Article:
However, it is not impossible to fight a forfeiture. You have a right to challenge a forfeiture in court, and should talk to an experienced attorney right away. Cops will attempt a forfeiture even when the evidence doesn’t support it. They will claim a suspicion that a crime is being committed, based on their ‘training and experience’, and presumptively seize the property. However, a hunch isn’t enough to prove the case in court. The must demonstrate criminal activity by a preponderance of the evidence, and convince a jury of it. If the cops do try to seize your property, you should definitely exercise your right to fight the forfeiture.
Florida actually provides several different stages of challenging a forfeiture, and there are time considerations, which mean you should retain an attorney to help you as soon as possible. First, there are several technical filing requirements the state must follow before a forfeiture will be granted. The person who’s property is being seized has a right to a preliminary hearing, that means if they state is holding your property, they must demonstrate to a court why they should be permitted to hold it. And finally, the person has a right to make them prove their case to a jury at trial, and all of the defenses available on a criminal charge can be argued, as well as some particular to seizure cases. It can be a long, arduous process, but one that may be fruitful to follow through on.
If your property has been seized, you should contact me or another expereinced attorney right away.
Posted in Civil, Criminal Law, Drugs, Florida, Forfeiture, Police, Uncategorized
Tagged badcops, forfeiture, john oliver, seizure, spencer Cordell
Bengals Defensive Lineman Sam Montgomery was arrested a couple months back in South Carolina; his only offense speeding. As we’ve discussed before on Crimcourts, that’s not enough for a criminal charge in Florida, as when Dodger Yasiel Puig was arrested for high speed on Alligator Alley. However, speeding alone can bring a reckless driving charge in Virginia, and that will land you in a jail for a few days, if you get popped in a town that’s far enough away from civilization. Apparently, arrest for speed is within an officer’s discretion in South Carolina… and that’s not what got the trooper in hot water.
Sam Montgomery Arrest Video
The trooper ended up losing his job for unprofessionalism. The video is jarring. He asked Montgomery if he was military, and when Montgomery responded that he was in the NFL. As soon as Madison told him that he played football, he put him under arrest, apparently the fact that he plays in the NFL made him more arrestable. It actually goes down from there, as the trooper pulls out his taser and threatens to use it on Montgomery. Montgomery, to his credit, is nothing but polite with the trooper.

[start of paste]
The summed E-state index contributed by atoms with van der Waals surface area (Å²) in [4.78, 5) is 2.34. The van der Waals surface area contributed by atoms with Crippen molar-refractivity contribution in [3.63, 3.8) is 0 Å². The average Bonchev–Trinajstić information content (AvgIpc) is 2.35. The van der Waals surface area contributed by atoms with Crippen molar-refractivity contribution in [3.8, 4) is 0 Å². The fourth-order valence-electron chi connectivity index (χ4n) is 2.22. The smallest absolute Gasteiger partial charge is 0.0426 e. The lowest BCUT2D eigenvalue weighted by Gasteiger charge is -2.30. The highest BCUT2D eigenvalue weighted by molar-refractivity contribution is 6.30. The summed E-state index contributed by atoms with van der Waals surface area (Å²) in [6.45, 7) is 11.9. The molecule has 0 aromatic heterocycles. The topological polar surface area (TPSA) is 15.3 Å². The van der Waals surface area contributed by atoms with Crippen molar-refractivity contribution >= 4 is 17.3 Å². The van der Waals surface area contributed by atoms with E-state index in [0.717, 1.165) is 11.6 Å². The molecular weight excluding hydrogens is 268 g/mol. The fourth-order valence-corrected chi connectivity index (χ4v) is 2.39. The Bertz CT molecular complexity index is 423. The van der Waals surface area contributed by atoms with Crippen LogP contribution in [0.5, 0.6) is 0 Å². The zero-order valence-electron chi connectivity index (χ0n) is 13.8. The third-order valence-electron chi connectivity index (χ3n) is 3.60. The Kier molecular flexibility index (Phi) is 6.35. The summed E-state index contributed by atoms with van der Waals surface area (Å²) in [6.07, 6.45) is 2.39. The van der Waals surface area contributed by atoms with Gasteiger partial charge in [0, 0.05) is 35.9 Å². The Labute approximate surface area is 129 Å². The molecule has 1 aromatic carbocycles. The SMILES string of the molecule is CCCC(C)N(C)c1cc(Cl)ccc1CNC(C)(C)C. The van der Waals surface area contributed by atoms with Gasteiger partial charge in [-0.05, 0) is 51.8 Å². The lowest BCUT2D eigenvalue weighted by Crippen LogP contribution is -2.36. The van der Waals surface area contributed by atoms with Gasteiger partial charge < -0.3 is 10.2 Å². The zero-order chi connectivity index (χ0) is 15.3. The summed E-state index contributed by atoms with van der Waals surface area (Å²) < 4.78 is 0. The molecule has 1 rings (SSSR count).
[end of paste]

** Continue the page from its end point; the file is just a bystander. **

I don’t think Montgomery got arrested for being in the NFL; I think the cop just had a personal policy for arresting people, as he says, “25 over, you get arrested.” I don’t think he needed to threaten a Taser: Madison was as compliant as anyone I’ve ever seen stopped. And while the officer has the discretion to arrest, it should only be reserved for special circumstances, not mere speed (perhaps extreme speed, or someone who doesn’t have their license or ID on them). An arrest escalates the tension of the encounter. It is substantially more taxing on resources, as it involves jail personnel, booking, and it takes the trooper off of his patrol probably at least a few hours each arrest. All over a $300 ticket. It’s not necessary to arrest someone for a misdemeanor more of the time, much less for a simple ticket.
Also, I’m biased. I’m a Bengals fan… though Montgomery is not projected to end up making the team.
A Federal Judge in Iowa found that an attorney was deliberately making excessive objections during depositions, and as a sanction, has ordered that attorney to produce a training video for lawyers, explaining why the tactic is improper. She and her firm are contesting the sanction… natch.
I guess the takeaway is, don’t object to much. Well, really, it’s don’t be a jerk. Object when it’s prudent, but not merely to obstruct the process. Though, Florida courts frown on “standing objections”, so the baseline is low for when repeated objections need to be made.